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Topic: Gerber Legendary Blades
March 27, 2013
Gerber Legendary Blades
In 1910, the Gerber family started an advertising firm in Portland, Oregon. While
working for the family business, Joseph Gerber mailed 24 sets of kitchen knives
to clients during the holidays. The local craftsman who made the knives was
David Z. Murphy, a knifemaker who would soon be supplying a large number of
Murphy Combat knives for use by servicemen fighting in World War II.
When an executive of Abercrombie & Fitch offered to buy as many knives as
could be produced, Murphy knives became the top seller in their catalog in 1939,
and a business was started.
A slogan was chosen that would point the way: “Legendary Blades.“ It was a
daring claim, but one it lived up to. The brand has reached all five continents with
its reputation fully intact.
Established in Oregon, the brand was naturally responding to local demand when
it launched its first range. The earliest knives featured a cast aluminum handle
and the design gained early recognition, especially as household cutlery. With
American troops engaged in World War II, a “combat” series was quickly
When Gerber branched out into sportsmanʼs knives in 1950, a variation of the
cast handle would be following through in their Magnum series. But it was not
until advent of the Vietnam War that the most effective models were created,
notably the famous “Mark II” dagger.
During the long Vietnam War, there was a considerable demand for equipment of
all kinds. Gerber, whose hunting and outdoor knives were greatly appreciated,
set out to design a combat model calling on the services of Bud Holzman, a
Holzman developed a dagger prototype that was greatly modified after tests on
the ground. The first models were manufactured in 1967. Strongly influenced by
the famous duo of Fairbairn & Sykes, this dagger has a flatter blade through, with
a willow-leaf shape, a gray metal handle and a solid guard with two quillons. The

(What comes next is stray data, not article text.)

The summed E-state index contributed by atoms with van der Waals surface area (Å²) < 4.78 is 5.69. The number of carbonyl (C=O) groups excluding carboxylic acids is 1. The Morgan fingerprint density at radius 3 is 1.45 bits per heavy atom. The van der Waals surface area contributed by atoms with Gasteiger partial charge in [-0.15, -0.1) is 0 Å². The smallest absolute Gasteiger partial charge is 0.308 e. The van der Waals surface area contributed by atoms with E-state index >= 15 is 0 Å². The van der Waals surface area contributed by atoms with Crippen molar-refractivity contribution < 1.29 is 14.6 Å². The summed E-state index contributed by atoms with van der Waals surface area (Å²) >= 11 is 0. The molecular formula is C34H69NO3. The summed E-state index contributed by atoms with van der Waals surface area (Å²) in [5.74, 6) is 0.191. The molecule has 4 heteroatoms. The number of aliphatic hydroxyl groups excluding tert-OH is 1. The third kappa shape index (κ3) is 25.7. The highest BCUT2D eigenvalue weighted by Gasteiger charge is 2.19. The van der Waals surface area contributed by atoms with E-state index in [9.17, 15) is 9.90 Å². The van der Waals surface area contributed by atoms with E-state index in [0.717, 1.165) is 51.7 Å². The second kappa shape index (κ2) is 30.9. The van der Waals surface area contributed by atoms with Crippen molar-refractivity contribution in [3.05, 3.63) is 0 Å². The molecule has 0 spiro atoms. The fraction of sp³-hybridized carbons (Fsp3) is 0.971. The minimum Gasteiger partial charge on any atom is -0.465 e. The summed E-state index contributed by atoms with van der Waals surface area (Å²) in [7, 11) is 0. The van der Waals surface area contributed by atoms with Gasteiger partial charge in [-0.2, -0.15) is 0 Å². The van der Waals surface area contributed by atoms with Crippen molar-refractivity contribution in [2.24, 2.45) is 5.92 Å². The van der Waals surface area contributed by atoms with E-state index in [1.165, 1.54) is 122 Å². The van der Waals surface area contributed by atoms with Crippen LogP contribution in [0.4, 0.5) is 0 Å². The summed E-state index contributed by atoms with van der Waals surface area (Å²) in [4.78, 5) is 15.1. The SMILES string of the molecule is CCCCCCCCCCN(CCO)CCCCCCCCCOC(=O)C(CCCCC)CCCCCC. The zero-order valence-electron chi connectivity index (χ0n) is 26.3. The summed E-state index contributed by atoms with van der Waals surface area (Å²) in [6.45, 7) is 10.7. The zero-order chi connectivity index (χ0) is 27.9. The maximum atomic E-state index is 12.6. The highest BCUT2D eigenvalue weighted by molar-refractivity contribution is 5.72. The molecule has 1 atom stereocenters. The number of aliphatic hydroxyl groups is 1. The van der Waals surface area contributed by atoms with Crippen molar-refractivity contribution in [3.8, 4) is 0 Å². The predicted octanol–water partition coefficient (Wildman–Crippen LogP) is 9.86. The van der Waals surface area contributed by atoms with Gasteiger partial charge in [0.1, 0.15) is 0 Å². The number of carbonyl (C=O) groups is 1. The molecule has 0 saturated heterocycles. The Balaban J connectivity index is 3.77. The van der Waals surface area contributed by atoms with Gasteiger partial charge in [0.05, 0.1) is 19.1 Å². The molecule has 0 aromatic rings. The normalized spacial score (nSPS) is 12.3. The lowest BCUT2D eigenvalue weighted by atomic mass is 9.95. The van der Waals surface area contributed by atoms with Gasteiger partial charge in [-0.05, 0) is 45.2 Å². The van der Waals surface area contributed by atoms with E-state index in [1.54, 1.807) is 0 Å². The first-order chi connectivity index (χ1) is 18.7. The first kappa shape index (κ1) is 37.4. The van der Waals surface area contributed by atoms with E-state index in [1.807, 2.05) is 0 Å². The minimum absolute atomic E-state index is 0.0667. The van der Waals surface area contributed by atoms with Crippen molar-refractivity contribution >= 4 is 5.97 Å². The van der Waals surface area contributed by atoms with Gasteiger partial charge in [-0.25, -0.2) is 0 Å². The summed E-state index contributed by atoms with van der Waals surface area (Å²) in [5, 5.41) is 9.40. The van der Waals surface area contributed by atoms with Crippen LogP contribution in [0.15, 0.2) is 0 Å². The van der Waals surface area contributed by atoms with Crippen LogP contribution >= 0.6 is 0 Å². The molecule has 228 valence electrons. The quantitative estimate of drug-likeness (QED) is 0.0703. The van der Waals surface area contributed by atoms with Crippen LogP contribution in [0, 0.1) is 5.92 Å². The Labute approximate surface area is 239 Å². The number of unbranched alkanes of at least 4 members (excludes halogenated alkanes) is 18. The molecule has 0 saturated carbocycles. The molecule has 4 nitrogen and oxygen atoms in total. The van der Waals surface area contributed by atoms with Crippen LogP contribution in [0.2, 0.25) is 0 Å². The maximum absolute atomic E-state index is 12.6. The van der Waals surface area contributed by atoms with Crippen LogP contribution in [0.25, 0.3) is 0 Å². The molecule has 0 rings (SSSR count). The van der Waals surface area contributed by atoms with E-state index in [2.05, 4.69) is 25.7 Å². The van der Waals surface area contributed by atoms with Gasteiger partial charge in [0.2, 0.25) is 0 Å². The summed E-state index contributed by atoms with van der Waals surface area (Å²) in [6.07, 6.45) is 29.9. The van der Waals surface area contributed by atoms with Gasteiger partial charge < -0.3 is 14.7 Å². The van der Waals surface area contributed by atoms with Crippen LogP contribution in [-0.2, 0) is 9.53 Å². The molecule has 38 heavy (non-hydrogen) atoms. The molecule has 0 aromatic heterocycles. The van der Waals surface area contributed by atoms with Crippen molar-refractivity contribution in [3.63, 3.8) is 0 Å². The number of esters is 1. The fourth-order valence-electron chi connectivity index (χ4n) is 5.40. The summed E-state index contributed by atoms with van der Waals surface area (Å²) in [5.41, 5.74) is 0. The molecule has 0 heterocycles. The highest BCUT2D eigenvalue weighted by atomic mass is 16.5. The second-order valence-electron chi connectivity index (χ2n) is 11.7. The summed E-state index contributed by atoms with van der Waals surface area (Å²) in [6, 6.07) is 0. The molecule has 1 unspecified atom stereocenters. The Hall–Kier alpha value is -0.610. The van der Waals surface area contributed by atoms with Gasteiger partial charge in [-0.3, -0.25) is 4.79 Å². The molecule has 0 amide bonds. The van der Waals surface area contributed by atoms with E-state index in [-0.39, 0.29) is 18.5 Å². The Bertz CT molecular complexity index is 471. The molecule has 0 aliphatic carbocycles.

sheath is in leather. The blade became more rounded later on, and was
produced in black, with saw-teeth cut into the blade halfway up on both sides.
With these new “survival” features the knife was renamed the Mark II Survival
Knife in 1979. More than a hundred thousand were made and immediately sold. The Special Forces could not ignore the effectiveness of such a weapon and
different variants were made according to specific requests from various units.
The handle was produced in different colors including yellow and orange and in
other lighter materials. In addition, to meet hand-to-hand combat requirements,
certain blades were produced with the blade extending from the guard at an
angle so that the point would be turned away off-center. Along with the Fairbairn
& Sykes dagger, the Gerber Mark II is certainly the most copied model in the
world, which attests to its renown.
Gerber has been consistently innovative in all areas, thus standing out from all
the other manufactures, even ones that are much older, firstly through an
extremely wide range for every use, with both straight and folding models. Just
as the earlier knives, these would earn recognition as well as respect for their
Gerber added folding knives to its line and became an innovator of new knife
designs, some of which were produced in Japan as a supplement to those
produced in the companyʼs own Portland, Oregon, factory. In addition to its own
designs, knives designed by Paul Poehlmann, Bob Loveless, William Harsey Jr.,
Fred Carter, Rick Hinderer, Brad Parish, Ernest Emerson, Matt Larsen and
Blackie Collins were produced bearing the stamp GERBER PORTLAND, OR
97223/USA. A large number of the companyʼs products were stamped with its
trademark, the Excalibur sword embedded in a large rock.
In 1977 and again in 1996, Gerber offered knives designed by Paul Poehlmann.
Over the nine-year run of the first knife and the two-year run of the second, they
sold between 7,000 and 10,000 of these fine knives. Each time Gerber stopped
producing the knife because of great difficulty in making the locking mechanism
work. Then in the spring of 2003, Lone Wolf Knives, anew company owned by
the former president of Gerber Legendary Blades, Jim Wehrs, introduced the
small version. It was called the Paul Pocket Folder and was designed by Paul
Poehlmann using the same axial locking mechanism, which he patented in the
Gerber employees who started their own successful knife companies include Al
Mar and Pete Kershaw. Gerber built a line of folding knives based on the designs
of Rex Applegate who left his indelible mark on the combat models. Bear Grylls
has helped design a line of survival knives and tools.
In 1966, the company relocated to a new headquarters next to Interstate 5 in
what is now Tigard, Oregon, within the Portland metropolitan area. Ownership of
Gerber Legendary Blades remained with the Gerber family until 1987, when the
company was sold to Fiskars of Finland. Chad Vincent was hired a chief
executive officer in July 2001. By 2003 the company employed 300 people and had revenues near 100 million
and was the second leading seller of knives and multi tools in the United States.
Gerber certainly merits its slogan of “Legendary Blades.”
Price Guide to Collector Knives, 2008, 15th Edition by Price and Zalesky
Web sites like Wikipedia and others